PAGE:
Needle’s Eye

Needle’s Eye in SD, a nerve racking tunnel if you have a big vehicle

Needle’s Eye is a tunnel blasted through sheer granite walls traversed by South Dakota Highway 87 (also known as Needles Highway). As part of the Peter Norbeck Scenic Byway, the Needles Highway stretches 14 miles through granite structures and pine covered mountains. With so much scenery to absorb, don't be surprised if you find yourself driving 20 miles per hour.

The surface of the road is totally paved. The narrow, windy road and tunnels primarily attract tourists. The Needle’s Eye is one of the most memorable granite needles along the drive, with its signature ‘eye’ formed by countless years of rain, ice and wind. RVs and vehicles with large trailers may want to avoid Needles Highway. It is one of three tunnels found on Needles Highway and is certainly the most famous.

Due the snow, the Needles Highway is closed in winters. It is typically open for driving from early April through mid-October, but it can be closed anytime when the access is not cleared of snow. To reach this highway, from Custer, South Dakota, take US-16 Alt 8 miles east to SD-87. Take SD-87 North along Needles Highway. Plan on spending at least 45 minutes and up to just over an hour to travel the 14 miles of Needles Highway. If you want to be sure it's open during your visit, visit the South Dakota DOT and look for information on US-87. There is an entrance fee for Custer State Park and Needles Highway. The Black Hills have been a famous tourist destination for nearly a century. Owing to the narrow roadway, sharp turns, and low tunnels, the road has very little traffic. The vehicles that do travel this road are almost exclusively sightseers.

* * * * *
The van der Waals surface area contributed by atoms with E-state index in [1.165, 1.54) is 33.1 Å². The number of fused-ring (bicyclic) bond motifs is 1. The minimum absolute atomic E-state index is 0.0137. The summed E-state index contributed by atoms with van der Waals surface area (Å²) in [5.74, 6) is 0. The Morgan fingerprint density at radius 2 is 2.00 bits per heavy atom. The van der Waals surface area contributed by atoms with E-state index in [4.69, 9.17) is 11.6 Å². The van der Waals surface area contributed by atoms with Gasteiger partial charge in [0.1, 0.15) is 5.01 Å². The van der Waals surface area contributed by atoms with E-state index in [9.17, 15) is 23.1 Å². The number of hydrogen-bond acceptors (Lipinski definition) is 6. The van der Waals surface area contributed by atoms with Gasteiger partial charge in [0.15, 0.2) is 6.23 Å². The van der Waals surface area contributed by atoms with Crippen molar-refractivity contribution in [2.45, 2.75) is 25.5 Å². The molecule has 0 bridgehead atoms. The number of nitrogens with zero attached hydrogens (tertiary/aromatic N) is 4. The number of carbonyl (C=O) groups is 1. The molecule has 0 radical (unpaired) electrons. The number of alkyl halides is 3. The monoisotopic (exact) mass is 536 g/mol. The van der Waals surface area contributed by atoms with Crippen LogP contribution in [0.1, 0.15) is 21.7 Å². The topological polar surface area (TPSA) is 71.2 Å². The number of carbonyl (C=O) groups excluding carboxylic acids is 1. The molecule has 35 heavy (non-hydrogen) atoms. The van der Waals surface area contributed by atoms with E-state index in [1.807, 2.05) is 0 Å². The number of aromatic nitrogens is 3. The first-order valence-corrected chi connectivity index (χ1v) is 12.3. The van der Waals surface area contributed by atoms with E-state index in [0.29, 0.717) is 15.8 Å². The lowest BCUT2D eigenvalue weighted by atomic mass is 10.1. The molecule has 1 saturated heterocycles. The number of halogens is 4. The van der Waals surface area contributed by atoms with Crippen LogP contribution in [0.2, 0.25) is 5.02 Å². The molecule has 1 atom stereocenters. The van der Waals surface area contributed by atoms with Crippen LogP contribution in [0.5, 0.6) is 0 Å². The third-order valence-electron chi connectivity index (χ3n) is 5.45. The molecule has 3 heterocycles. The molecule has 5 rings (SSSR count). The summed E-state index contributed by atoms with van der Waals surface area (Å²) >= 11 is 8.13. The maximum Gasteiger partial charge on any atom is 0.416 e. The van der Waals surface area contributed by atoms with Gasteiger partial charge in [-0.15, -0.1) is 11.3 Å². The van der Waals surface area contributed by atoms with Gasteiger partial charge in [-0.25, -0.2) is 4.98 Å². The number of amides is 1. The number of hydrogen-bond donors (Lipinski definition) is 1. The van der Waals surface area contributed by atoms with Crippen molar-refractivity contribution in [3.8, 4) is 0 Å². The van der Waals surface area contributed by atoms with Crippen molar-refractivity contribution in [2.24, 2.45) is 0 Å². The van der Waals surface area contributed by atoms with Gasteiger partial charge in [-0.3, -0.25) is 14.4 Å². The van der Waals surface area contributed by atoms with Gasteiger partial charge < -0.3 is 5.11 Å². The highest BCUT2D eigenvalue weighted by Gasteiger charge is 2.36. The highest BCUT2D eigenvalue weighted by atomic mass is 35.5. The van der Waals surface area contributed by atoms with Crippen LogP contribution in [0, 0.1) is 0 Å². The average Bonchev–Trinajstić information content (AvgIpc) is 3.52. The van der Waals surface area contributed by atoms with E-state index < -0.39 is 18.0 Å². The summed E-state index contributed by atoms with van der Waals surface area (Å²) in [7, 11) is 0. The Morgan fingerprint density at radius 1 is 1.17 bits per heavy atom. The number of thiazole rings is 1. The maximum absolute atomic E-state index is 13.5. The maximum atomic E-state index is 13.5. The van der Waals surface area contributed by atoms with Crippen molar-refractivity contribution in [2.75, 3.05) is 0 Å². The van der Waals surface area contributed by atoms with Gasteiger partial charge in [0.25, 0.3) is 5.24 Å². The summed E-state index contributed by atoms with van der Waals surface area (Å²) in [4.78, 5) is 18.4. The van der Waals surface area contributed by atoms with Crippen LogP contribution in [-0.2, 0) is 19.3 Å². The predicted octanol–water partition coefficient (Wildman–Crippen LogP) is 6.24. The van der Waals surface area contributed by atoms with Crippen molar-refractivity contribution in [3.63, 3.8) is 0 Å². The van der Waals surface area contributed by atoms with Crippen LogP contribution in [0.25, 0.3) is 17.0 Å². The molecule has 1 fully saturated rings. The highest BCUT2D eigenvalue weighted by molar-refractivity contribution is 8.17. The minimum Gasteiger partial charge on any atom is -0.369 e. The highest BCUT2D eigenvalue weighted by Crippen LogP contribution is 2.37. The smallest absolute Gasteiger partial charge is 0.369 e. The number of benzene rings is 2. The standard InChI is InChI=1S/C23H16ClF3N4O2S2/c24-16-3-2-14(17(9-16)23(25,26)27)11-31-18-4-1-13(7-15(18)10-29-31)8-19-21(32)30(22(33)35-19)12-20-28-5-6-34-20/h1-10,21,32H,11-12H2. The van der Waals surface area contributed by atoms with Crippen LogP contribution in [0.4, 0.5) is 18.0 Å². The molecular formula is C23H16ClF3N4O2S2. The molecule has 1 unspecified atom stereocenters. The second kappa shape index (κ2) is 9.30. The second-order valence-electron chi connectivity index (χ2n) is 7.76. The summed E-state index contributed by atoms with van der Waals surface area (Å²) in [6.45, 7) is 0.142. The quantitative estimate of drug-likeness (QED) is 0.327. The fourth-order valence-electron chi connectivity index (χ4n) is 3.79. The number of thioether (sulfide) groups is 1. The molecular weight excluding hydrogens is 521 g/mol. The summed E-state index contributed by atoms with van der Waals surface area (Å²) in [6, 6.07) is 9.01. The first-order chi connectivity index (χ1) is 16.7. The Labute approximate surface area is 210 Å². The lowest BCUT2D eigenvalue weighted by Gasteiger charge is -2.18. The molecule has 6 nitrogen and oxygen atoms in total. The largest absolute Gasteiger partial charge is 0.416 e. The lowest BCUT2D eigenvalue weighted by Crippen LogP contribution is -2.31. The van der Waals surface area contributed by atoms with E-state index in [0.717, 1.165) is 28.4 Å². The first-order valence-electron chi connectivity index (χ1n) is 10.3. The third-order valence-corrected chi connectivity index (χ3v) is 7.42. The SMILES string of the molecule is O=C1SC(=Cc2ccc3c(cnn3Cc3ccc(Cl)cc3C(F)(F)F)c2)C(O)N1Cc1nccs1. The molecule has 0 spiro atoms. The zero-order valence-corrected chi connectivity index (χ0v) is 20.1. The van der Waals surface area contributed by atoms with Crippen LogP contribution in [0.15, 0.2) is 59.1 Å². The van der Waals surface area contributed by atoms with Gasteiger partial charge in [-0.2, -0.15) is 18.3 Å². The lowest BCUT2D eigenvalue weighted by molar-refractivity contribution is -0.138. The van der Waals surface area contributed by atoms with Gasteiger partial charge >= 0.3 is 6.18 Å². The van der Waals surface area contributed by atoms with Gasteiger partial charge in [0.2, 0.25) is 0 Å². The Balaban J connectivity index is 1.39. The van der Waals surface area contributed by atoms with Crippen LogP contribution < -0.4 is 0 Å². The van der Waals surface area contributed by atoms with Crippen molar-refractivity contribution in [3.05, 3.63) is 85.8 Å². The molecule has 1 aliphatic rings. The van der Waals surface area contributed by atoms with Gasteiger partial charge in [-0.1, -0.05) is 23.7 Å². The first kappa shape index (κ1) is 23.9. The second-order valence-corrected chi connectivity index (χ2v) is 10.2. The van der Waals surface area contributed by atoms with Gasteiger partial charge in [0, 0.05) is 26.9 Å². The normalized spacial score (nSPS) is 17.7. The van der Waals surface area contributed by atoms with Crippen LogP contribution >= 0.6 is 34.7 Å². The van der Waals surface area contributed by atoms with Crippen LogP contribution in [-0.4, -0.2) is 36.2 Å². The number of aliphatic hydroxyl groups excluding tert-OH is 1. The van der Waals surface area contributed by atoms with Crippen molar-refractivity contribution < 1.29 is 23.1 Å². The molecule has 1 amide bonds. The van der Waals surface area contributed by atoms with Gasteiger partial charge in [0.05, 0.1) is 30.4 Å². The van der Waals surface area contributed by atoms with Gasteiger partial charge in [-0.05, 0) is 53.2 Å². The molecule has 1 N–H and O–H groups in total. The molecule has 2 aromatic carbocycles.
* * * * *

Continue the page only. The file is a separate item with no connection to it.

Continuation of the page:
Tucked away in Custer County, you can get information about the tunnel sizes at the visitor centre. The tunnel is 8' 4" wide by 12' 0" high. You need to be confident and aware of your vehicle size before passing through this tunnel. It’s a cool experience though navigating through them and as long you don’t suffer from serious claustrophobia, you will be completely fine! Since the road is so narrow with many tight hairpin turns and a few extremely narrow tunnels, you can't really enjoy the scenery when driving. The road's name comes from the needle-like granite formations which seem to pierce the horizon along the highway. The roadway was carefully planned by former South Dakota Governor Peter Norbeck, who marked the entire course on foot and by horseback. Construction was completed in 1922.

 

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